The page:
“I’m sure all this is happening with the clear engagement of a third side,” said Ivanna Klympush-Tsintsadze, Ukraine’s deputy prime minister for European integration. “This kind of thing did not happen in previous years, when there was no hybrid aggression by Russia against Ukraine and Europe.”
As Poland’s parliament was discussing its genocide resolution last July, Klympush-Tsintsadze witnessed what she called a “hybrid war in action.”
A tweet posted on an account that purported to be hers referred to Nazi death camps in occupied Poland. “Poles with their Auschwitz and Treblinka should be the last ones to accuse us of genocide,” the message read.
On Facebook, Klympush-Tsintsadze implied that Russia, as a potential beneficiary of Ukraine “arguing with the Poles,” was behind the fake post. Moscow did not respond to the claim.
Ukrainian and Polish historians now meet regularly to discuss their tortuous past, but still deeply disagree about many things, including what happened at Huta Pieniacka. Poles blame Ukrainians for the massacre, while prominent Ukrainian academics say Germans led the attack on the village, a base for Soviet and Polish guerrillas.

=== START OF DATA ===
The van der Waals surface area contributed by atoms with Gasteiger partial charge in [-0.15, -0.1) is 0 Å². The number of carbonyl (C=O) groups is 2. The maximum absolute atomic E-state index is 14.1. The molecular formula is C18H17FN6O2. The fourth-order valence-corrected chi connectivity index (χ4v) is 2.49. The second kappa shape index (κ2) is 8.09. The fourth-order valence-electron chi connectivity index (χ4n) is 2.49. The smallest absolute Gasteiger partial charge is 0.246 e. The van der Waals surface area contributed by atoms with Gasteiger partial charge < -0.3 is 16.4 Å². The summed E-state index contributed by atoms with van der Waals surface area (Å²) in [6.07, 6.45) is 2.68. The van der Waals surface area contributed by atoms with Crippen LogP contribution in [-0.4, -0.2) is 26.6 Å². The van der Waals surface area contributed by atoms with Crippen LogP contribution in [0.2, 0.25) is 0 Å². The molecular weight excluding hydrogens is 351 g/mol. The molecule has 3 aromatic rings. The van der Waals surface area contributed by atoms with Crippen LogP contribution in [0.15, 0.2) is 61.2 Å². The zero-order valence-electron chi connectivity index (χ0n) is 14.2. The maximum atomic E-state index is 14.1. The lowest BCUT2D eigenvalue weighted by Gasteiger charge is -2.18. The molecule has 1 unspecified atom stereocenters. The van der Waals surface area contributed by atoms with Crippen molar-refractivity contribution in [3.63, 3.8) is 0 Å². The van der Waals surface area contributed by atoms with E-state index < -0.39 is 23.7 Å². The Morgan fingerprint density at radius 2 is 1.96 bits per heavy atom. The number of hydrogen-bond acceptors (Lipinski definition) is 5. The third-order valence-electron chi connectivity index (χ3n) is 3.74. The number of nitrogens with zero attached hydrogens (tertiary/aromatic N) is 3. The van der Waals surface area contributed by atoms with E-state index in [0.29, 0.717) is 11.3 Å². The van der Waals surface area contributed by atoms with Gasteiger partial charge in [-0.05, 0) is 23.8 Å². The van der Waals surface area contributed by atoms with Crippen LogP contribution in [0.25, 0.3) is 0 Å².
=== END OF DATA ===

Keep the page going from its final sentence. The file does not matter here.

“Differences in our interpretation of history are not new. In the Soviet era, these issues were exploited by communist propaganda and Ukrainians were described as fascists, Banderites, and enemies of the Polish people,” said Polish Ambassador Piekło.
He is now preparing to travel to the site of Huta Pieniacka for a joint Polish-Ukrainian event ahead of the 73rd anniversary of the day, on Feb. 28, when the village and its residents met their horrific end.
“It will be a ceremony focused on commemoration and reconciliation,” Piekło said. “Relations between Poland and Ukraine were, are, and will be of crucial importance to both countries and to the region. We shouldn’t let anyone spoil them.”
Dan McLaughlin is a journalist specializing in Eastern and Central Europe, where he is a roving correspondent for The Irish Times.
[Photos courtesy of Dan McLaughlin]